MBW’s Stat Of The Week is a series in which we highlight a single data point that deserves the attention of the global music industry. Stat Of the Week is supported by Cinq Music Group, a technology-driven record label, distribution, and rights management company.

The music rights market was on fire in 2021.

MBW estimates – based on confirmed prices and information from industry sources – that at least $5.05 billion was spent on catalog and music rights acquisitions across the 60-plus big-money deals we reported on during last year.

That figure includes deals for individual catalogs sold by artists and songwriters, plus acquisitions of music rights portfolios (including those owned by active labels/publishers) by companies from other companies.

For clarification, the latter category included deals such as Warner Music Group‘s $400 million acquisition of 300 Entertainment, Concord’s $400 million acquisition of Downtown‘s catalog, Sony Music Group‘s nine-figure acquisitions of Todd Moscowitz’s Alamo Records and Brazilian label Som Livre, plus Kobalt‘s $1.1 billion catalog sale to KKR venture, Chord Music.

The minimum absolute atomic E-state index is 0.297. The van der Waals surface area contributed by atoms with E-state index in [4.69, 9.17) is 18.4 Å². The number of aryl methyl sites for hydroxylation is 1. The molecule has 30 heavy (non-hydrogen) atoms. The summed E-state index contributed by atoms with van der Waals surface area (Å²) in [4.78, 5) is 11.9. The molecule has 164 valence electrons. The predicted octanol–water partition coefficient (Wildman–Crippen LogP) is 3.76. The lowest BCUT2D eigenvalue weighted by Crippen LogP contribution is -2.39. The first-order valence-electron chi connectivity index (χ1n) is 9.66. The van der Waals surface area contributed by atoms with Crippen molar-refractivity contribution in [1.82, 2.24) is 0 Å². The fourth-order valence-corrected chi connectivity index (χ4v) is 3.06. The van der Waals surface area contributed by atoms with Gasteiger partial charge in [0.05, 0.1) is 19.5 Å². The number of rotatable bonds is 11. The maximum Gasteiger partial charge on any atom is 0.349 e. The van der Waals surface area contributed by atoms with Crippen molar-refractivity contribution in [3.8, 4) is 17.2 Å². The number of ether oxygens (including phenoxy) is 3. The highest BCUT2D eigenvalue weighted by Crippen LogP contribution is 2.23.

Close to half of MBW’s estimated $5.05 billion total sum – some $2.33 billion – was spent on acquisitions of rights directly from artists, songwriters and/or their estates.

And the pace (and price) of such deals is accelerating: In December alone (excluding WMG’s $400 million acquisition of 300), deals worth at least $720 million were struck for artist and songwriter catalog sales.

At least $500 million of that December tally came from Bruce Springsteen’s confirmed sale of his entire masters-plus-publishing catalog to Sony Music Group (and Eldridge Industries), the first time the half-a-billion dollar mark has been crossed for the catalog of an individual artist.

Could there be a bigger individual artist catalog deal in 2022? And could the massive total amount spent on catalogs in 2021 be surpassed this year?

There’s a good chance that it might.

The 2022 rights M&A market kicked into action last week Monday (January 3) with the news that Warner Music Group, via its Warner Chappell Music subsidiary, had acquired the global music publishing rights to David Bowie’s song catalog.

The price of the deal was in the region of $250 million.